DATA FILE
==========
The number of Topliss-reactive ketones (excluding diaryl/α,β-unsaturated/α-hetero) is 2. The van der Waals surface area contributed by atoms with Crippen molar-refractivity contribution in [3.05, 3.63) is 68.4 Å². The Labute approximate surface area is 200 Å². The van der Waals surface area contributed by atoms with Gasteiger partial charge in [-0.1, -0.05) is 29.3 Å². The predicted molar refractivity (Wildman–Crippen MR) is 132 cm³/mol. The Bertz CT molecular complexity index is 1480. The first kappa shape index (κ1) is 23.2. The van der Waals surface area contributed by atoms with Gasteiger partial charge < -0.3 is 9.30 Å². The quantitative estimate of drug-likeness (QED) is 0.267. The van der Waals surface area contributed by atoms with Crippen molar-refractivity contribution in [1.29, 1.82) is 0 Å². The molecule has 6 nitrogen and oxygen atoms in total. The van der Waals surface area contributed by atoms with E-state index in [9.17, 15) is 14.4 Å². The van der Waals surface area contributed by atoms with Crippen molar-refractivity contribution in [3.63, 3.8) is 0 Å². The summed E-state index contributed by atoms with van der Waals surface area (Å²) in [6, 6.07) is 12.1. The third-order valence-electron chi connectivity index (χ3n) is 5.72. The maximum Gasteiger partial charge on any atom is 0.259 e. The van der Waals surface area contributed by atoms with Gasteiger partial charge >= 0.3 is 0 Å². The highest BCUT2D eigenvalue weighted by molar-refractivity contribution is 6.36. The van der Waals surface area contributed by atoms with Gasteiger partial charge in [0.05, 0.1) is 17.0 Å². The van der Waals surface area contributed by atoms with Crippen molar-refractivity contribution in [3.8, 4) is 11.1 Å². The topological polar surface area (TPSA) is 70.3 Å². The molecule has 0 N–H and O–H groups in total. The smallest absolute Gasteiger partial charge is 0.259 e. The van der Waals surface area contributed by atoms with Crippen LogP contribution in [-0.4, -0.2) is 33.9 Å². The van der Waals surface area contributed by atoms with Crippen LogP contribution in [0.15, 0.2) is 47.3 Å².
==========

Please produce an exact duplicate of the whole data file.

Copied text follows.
The number of Topliss-reactive ketones (excluding diaryl/α,β-unsaturated/α-hetero) is 2. The van der Waals surface area contributed by atoms with Crippen molar-refractivity contribution in [3.05, 3.63) is 68.4 Å². The Labute approximate surface area is 200 Å². The van der Waals surface area contributed by atoms with Gasteiger partial charge in [-0.1, -0.05) is 29.3 Å². The predicted molar refractivity (Wildman–Crippen MR) is 132 cm³/mol. The Bertz CT molecular complexity index is 1480. The first kappa shape index (κ1) is 23.2. The van der Waals surface area contributed by atoms with Gasteiger partial charge < -0.3 is 9.30 Å². The quantitative estimate of drug-likeness (QED) is 0.267. The van der Waals surface area contributed by atoms with Crippen molar-refractivity contribution in [1.29, 1.82) is 0 Å². The molecule has 6 nitrogen and oxygen atoms in total. The van der Waals surface area contributed by atoms with E-state index in [9.17, 15) is 14.4 Å². The van der Waals surface area contributed by atoms with Crippen molar-refractivity contribution in [3.63, 3.8) is 0 Å². The summed E-state index contributed by atoms with van der Waals surface area (Å²) in [6, 6.07) is 12.1. The third-order valence-electron chi connectivity index (χ3n) is 5.72. The maximum Gasteiger partial charge on any atom is 0.259 e. The van der Waals surface area contributed by atoms with Gasteiger partial charge >= 0.3 is 0 Å². The highest BCUT2D eigenvalue weighted by molar-refractivity contribution is 6.36. The van der Waals surface area contributed by atoms with Gasteiger partial charge in [0.05, 0.1) is 17.0 Å². The van der Waals surface area contributed by atoms with Crippen molar-refractivity contribution in [3.8, 4) is 11.1 Å². The topological polar surface area (TPSA) is 70.3 Å². The molecule has 0 N–H and O–H groups in total. The smallest absolute Gasteiger partial charge is 0.259 e. The van der Waals surface area contributed by atoms with Crippen LogP contribution in [-0.4, -0.2) is 33.9 Å². The van der Waals surface area contributed by atoms with Crippen LogP contribution in [0.15, 0.2) is 47.3 Å².